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13September

DeWine, Husted Announce New Initiative to Make Ohio a “Leader in Technology”

By John Bush | Dayton Business Journal

Ohio Attorney General Mike DeWine and Secretary of State Jon Husted have unveiled a new plan aimed at transforming state government into a more “effective and efficient leader” in technology to improve customer service and save tax dollars.

DeWine and Husted, who are the Republican nominees for Ohio governor and lieutenant governor, announced the program — called “InnovateOhio” — Thursday in Columbus. They were joined by a number of prominent officials in the technology space, including Myrian Capital Managing Partner J.P. Nauseef, a Dayton-area business leader and chairman of the board at Krush Media, a digital advertising and media company. Nauseef is also the former CEO of the Dayton Development Coalition.

Also joining the pair were VentureOhio CEO Falon Donohue; Agile Networks CEO Kyle Quillen; NCT Ventures & Columbus Partnership member Rich Langdale; and Bernie Moreno Companies CEO Bernie Moreno.

“We want to bring the best and brightest technology minds into the conversation on how we improve state and local government,” Husted said. “The private sector uses innovative ideas and technology to improve their customer service and save money, and there is no reason we can’t bring that approach to the way our government operates.”

The goal of InnovateOhio is to gather the best tech companies and creative entrepreneurs in the state to help modernize state and local government, officials say. The plan centers around several initiatives, including:

  • Create a “SmartOhio Operating System” and require state departments to engage in data sharing to improve the efficiency of services across state government, and give the capacity to provide for predictive analytics to solve problems before they occur.
  • Improve procurement by opening up the bidding process to encourage more participation, lower costs, more public accountability, better customer service and state pricing for local governments.
  • Modernize paper-to-digital records by using blockchain technology to create secure digital records and improve convenience. Things such as car titles, proof of insurance, vehicle recall notices and license plates can all be made available.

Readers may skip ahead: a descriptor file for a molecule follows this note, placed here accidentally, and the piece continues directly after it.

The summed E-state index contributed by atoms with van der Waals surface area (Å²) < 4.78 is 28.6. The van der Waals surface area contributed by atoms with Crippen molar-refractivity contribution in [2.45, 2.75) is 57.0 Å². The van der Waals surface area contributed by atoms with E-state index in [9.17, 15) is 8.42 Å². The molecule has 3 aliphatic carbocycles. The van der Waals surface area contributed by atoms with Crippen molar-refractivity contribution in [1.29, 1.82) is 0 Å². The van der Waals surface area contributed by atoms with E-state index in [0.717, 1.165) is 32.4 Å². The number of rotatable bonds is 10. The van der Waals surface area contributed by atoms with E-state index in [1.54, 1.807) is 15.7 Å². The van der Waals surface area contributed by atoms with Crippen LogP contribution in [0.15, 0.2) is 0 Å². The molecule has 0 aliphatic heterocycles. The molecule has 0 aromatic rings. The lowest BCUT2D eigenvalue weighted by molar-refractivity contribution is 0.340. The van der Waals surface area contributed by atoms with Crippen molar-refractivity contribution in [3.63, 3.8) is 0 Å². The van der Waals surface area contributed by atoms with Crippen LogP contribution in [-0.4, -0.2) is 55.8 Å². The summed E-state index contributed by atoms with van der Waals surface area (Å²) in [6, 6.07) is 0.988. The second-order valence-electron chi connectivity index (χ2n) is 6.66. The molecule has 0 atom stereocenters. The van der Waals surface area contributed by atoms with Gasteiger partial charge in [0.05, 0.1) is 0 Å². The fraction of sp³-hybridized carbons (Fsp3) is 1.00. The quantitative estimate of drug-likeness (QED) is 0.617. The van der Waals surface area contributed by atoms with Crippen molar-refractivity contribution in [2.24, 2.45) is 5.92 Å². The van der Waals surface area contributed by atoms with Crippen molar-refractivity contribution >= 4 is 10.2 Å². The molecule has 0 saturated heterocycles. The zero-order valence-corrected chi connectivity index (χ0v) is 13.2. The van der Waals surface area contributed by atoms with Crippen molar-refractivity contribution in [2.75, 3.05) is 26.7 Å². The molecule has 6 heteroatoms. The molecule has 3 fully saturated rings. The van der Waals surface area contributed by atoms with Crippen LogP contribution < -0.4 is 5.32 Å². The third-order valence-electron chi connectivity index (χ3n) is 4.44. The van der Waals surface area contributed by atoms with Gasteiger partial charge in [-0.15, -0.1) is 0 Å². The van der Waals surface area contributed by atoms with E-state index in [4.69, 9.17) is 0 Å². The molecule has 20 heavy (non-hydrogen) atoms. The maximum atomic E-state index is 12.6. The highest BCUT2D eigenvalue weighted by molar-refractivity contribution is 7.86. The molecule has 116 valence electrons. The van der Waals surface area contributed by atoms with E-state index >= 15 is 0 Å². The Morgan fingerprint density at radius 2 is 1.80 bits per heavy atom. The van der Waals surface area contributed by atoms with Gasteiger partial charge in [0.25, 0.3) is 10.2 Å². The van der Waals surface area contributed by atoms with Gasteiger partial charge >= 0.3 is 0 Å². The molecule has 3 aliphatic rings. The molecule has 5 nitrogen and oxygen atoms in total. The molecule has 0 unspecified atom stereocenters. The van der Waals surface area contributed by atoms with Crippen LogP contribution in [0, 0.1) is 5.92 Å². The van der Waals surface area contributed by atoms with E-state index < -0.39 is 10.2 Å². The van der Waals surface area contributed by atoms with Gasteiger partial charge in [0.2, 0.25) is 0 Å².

• Create an advisory council of Ohio business and technology leaders to advise the administration on how the state can improve customer service.
  • Build a public/private partnership where the private sector can bring data and analytic sharing solutions into government to improve the way public services are delivered.
  • Create a competition of ideas to support innovative research in health care, education, social services, criminal justice, and basic government services such as licensing, permits and registrations.

Other goals of the program include modernizing technology in Ohio’s classrooms; making the state a leader in computer science and coding; designing a match-making application that connects people seeking work to businesses who are hiring; and expanding broadband infrastructure across Ohio to make it a frontrunner in mobile-edge technologies.

“Jon Husted and I have both made using technology to improve services to the people we serve a top priority in both the Secretary of State and Attorney General’s offices,” DeWine said. “I believe it’s imperative that we implement efficiencies across state government to make it work better for people and save taxpayer dollars.”

To execute the initiatives they are proposing, DeWine and Husted said there will need to be a strong pipeline of talent. The workforce component is the topic Nauseef spoke on, saying talent is going to carry the public-private partnership the InnovateOhio program will be built on.

Nauseef said investment in STEM disciplines — science, technology, engineering and mathematics — need to begin in early childhood education up through graduate-level schooling.

“I think the state and governments can partner in incentivizing different disciplines that are required today while encouraging secondary education to prepare the students for the STEM disciplines of the future,” Nauseef said. “And I think if the state can play that role of creating those incentives and partnerships, then the companies we have today will get the talent in the STEM-related disciplines that they need today, and we’ll be developing and cultivating a workforce we need 10 and 20 years from now.”

Read the full article from the Dayton Business Journal by clicking here.